Tag Archives: spurgeon

Whatever It Takes | Bible Gleanings – November 28-29, 2020

Whatever It Takes

Anthony Capuano, a 29-year-old swim coach and lifeguard, became a local hero as he rescued a man from drowning in his car in Newark Bay, New Jersey. According to The Jersey Journal, an elderly man attempted to pull over to answer a phone call, but accidentally pressed on both the brake and accelerator which caused him to speed into the bay. A group of bystanders screamed in fright as the flashing tail lights swiftly sank. That’s when Capuano’s instincts took over. Abandoning his own safety, he dove into the frigid water, swam fifty feet to the man’s submerged vehicle, and pulled him to safety.

Capuano was an unexpected savior, however, because as he recalled, he had to remove his own leg before swimming—his prosthetic leg. When Capuano was a teenager, he was struck by a train that cost him his leg. A paramedic team saved his life and that’s likely what motivated him to pursue the profession of saving others as a lifeguard. Capuano relinquished his own security and safety to deliver a man from death. He did everything he could to get the man to safety, although he had obvious limitations. And he was compelled to come to the rescue because he himself had been saved by the selfless effort of someone else.

What Capuano did for a man in peril is what God wants you to do for those in spiritual peril. The unsaved are drowning in a sea of guilt and sin, and their souls are in eternal danger. Sin is driving them madly down the road of spiritual destruction and they are in jeopardy of fatally immersing themselves into “lake of fire” (Rev. 20:15). Only Jesus Christ the Lord can save and deliver them, but it is your Christian duty to swim out to them with the life-saving message of the gospel. You must do everything you can to win them to Christ, just like the four men who overcame every obstacle to get their paralyzed friend to Jesus (Mark 2:1-5).

As C. H. Spurgeon once preached, “If sinners be damned, at least let them leap to hell over our dead bodies. And if they perish, let them perish with our arms wrapped about their knees, imploring them to stay. If hell must be filled, let it be filled in the teeth of our exertions, and let not one go unwarned and unprayed for.”

Whatever it takes to get the unsaved to Jesus is worth it—even if you must sacrifice your comfort and security. You may have limitations, but God will use you when you give yourself to Him as a willing vessel. And remember—someone once swam out to you with the gospel. Therefore, let gratefulness for your own salvation compel you to swim out to unbelievers with the same gospel that saved you.


Bible Gleanings is a weekend devotional column, written for the Murray Ledger & Times in Calloway County, Kentucky. In the event that the column is not posted online, it is be posted for reading here.

Brandon is the founder and main contributor to Brandon’s Desk, the blog with biblical resources from his ministry. He is proud to be the pastor of the family of believers at Locust Grove Baptist Church in Murray, Kentucky. He and his wife Dakota live there with their three dogs, Susie (Jack Russell), Aries (Aussiedor), and Dot (beagle).

Brandon is the founder and main contributor to Brandon’s Desk, the blog with biblical resources from his ministry. He is proud to be the pastor of the family of believers at Locust Grove Baptist Church in Murray, Kentucky. He and his wife Dakota live there with their three dogs, Susie (Jack Russell), Aries (Aussiedor), and Dot (beagle).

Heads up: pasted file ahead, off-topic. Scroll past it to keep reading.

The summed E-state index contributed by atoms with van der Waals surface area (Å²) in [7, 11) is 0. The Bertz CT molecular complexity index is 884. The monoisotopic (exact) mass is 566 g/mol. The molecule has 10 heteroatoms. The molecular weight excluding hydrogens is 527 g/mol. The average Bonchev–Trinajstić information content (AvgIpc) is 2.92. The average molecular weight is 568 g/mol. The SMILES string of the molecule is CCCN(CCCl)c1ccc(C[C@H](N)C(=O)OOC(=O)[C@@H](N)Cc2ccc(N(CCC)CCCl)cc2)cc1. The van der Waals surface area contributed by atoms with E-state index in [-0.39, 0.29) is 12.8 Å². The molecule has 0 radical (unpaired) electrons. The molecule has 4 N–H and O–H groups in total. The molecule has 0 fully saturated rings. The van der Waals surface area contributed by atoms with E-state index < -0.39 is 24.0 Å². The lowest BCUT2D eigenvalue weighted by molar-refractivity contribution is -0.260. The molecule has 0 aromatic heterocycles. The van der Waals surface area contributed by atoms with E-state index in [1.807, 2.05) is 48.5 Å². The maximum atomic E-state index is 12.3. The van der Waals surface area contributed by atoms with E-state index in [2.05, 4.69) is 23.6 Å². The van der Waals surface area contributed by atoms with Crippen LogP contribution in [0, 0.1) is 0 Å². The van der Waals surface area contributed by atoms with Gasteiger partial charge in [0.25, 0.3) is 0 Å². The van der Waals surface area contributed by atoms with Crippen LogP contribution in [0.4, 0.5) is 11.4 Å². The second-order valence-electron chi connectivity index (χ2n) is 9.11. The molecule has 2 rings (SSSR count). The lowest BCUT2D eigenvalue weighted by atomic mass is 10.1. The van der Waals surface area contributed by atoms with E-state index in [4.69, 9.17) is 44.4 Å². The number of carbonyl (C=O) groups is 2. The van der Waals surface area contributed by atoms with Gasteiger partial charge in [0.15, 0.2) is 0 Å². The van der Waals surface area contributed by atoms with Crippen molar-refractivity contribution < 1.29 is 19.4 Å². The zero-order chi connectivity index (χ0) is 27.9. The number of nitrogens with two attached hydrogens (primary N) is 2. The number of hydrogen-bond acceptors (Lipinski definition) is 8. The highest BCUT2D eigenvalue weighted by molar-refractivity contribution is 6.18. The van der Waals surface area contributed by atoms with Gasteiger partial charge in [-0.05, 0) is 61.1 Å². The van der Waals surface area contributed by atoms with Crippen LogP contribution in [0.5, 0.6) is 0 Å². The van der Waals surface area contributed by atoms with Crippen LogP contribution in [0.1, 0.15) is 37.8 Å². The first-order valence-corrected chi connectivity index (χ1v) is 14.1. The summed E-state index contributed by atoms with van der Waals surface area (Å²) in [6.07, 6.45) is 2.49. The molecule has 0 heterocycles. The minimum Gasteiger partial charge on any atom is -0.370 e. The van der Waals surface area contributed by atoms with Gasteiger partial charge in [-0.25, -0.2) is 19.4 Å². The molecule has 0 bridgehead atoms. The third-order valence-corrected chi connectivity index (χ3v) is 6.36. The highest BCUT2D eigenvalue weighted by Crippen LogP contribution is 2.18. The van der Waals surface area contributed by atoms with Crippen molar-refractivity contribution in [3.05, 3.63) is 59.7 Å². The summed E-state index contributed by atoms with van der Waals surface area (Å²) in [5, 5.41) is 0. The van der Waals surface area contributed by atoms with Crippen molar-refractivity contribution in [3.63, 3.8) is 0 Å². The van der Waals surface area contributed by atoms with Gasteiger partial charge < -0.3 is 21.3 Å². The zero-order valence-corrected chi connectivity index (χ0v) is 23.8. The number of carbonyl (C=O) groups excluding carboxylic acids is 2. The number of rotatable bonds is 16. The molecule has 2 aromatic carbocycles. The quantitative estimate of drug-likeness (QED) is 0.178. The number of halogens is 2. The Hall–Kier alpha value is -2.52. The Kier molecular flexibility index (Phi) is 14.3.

Spurgeon on Confidence in God

Once again, as I was reading Charles Spurgeon’s classic devotional, Morning and Evening, I stumbled upon a theological gold mine that I’d like to share with you:

The Lord will perfect that which concerneth me.”  (Psalm 138:8)

“Most manifestly the confidence which the Psalmist here expressed was a divine confidence. He did not say, “I have grace enough to perfect that which concerneth me—my faith is so steady that it will not stagger—my love is so warm that it will never grow cold—my resolution is so firm that nothing can move it; no, his dependence was on the Lord alone. If we indulge in any confidence which is not grounded on the Rock of ages, our confidence is worse than a dream, it will fall upon us, and cover us with its ruins, to our sorrow and confusion. All that Nature spins time will unravel, to the eternal confusion of all who are clothed therein. The Psalmist was wise, he rested upon nothing short of the Lord’s work. It is the Lord who has begun the good work within us; it is He who has carried it on; and if he does not finish it, it never will be complete. If there be one stitch in the celestial garment of our righteousness which we are to insert ourselves, then we are lost; but this is our confidence, the Lord who began will perfect. He has done it all, must do it all, and will do it all. Our confidence must not be in what we have done, nor in what we have resolved to do, but entirely in what the Lord will do. Unbelief insinuates—”You will never be able to stand. Look at the evil of your heart, you can never conquer sin; remember the sinful pleasures and temptations of the world that beset you, you will be certainly allured by them and led astray.” Ah! yes, we should indeed perish if left to our own strength. If we had alone to navigate our frail vessels over so rough a sea, we might well give up the voyage in despair; but, thanks be to God, He will perfect that which concerneth us, and bring us to the desired haven. We can never be too confident when we confide in Him alone, and never too much concerned to have such a trust.” ¹